AF: Who are your biggest influences as a musician, and what are your biggest influences as a visual artist?

SG: When I was a little girl I was exposed and inspired by Madonna and Michael Jackson. I appreciate their pop tones and grooves. My dad used to listen to the Beatles so I feel like that is a part of my influences. My favorite music in college were songs by Go Sailor, Muse, the Mars Volta, Radiohead, and the Sundays. This is just from the top of my head, there are a lot more.

When it comes to illustrations or tattoos, life events and nature currently stimulate me. My thesis, however, was based on pen and ink, and crosshatching techniques, so my research was on Edward Gorey and Bernie Wrightson. When I was a child I loved watching movies by Tim Burton. These were some of my significant influences as I was developing my art skills.

AF: Do you think music and visual art are more effective when used together?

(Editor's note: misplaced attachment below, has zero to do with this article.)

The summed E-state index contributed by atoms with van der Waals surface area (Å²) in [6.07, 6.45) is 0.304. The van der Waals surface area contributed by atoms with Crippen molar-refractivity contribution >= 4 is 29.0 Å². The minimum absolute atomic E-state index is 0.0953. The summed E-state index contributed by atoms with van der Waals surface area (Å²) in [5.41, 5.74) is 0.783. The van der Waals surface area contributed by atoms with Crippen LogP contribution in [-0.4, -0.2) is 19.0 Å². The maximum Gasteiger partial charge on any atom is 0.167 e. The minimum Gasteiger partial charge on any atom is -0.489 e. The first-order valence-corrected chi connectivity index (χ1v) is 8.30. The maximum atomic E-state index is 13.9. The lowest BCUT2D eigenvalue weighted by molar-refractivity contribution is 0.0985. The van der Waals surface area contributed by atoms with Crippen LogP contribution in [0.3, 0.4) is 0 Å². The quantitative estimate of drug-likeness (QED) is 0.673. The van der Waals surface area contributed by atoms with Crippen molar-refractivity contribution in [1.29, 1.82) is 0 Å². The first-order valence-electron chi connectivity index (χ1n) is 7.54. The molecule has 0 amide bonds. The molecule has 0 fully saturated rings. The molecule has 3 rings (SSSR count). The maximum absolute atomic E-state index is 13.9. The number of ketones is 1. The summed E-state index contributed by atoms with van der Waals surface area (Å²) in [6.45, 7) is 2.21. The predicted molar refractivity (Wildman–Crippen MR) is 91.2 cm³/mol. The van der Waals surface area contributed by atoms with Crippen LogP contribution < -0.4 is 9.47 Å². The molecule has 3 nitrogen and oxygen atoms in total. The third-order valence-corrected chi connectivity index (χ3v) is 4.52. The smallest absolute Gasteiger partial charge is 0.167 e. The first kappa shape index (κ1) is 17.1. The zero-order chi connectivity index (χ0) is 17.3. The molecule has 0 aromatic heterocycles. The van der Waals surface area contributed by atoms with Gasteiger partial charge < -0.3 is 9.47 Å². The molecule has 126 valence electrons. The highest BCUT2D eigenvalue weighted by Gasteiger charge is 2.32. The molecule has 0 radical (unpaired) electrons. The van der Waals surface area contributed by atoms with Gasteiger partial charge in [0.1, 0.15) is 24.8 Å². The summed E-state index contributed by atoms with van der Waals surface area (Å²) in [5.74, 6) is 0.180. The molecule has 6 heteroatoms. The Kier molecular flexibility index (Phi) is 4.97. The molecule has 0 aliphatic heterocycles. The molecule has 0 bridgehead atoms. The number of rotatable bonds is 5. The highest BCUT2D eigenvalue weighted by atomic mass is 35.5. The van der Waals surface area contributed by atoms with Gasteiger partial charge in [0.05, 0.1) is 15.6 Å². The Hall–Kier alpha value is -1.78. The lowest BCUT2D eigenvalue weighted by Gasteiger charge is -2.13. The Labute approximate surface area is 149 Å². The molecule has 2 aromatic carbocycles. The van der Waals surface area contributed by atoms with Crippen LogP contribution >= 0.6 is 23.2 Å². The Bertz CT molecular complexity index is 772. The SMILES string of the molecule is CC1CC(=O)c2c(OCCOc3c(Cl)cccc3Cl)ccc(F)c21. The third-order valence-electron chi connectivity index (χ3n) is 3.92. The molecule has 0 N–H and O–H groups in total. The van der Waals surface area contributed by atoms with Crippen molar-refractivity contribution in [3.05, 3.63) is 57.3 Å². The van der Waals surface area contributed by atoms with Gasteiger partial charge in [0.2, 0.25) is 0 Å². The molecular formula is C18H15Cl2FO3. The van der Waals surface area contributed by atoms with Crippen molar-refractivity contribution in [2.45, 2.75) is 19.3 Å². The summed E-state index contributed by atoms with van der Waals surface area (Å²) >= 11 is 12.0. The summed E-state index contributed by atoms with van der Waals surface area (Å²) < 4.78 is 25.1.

SG: Yes, for expression and for the viewers who are engaging with the performance. Music and visual art are married to each other…the complete experience of music is when you are seeing the performance live and feeling the energy face to face.

AF: What was your first tattoo? Have you ever tattooed yourself?

SG: My first tattoo was my bandmate’s name. After a couple of months, when I finally had my own machine, I started doing my illustrations on friends’ skins instead of paper. 

The first tattoo that I inked on someone was one of my stylized girl illustrations, holding the word “pag-asa” (hope) in her hands above her. I never thought that I would tattoo myself but just as 2015 was about to start, I finally felt the urge. It’s a heart with arrows on my left thumb and three letter Vs on my left middle finger.

AF: In the past, it seems like women were underrepresented in both the music and tattoo industry. As a woman who is involved in both, what are your thoughts on this? Do you think women with these careers are more accepted now than before?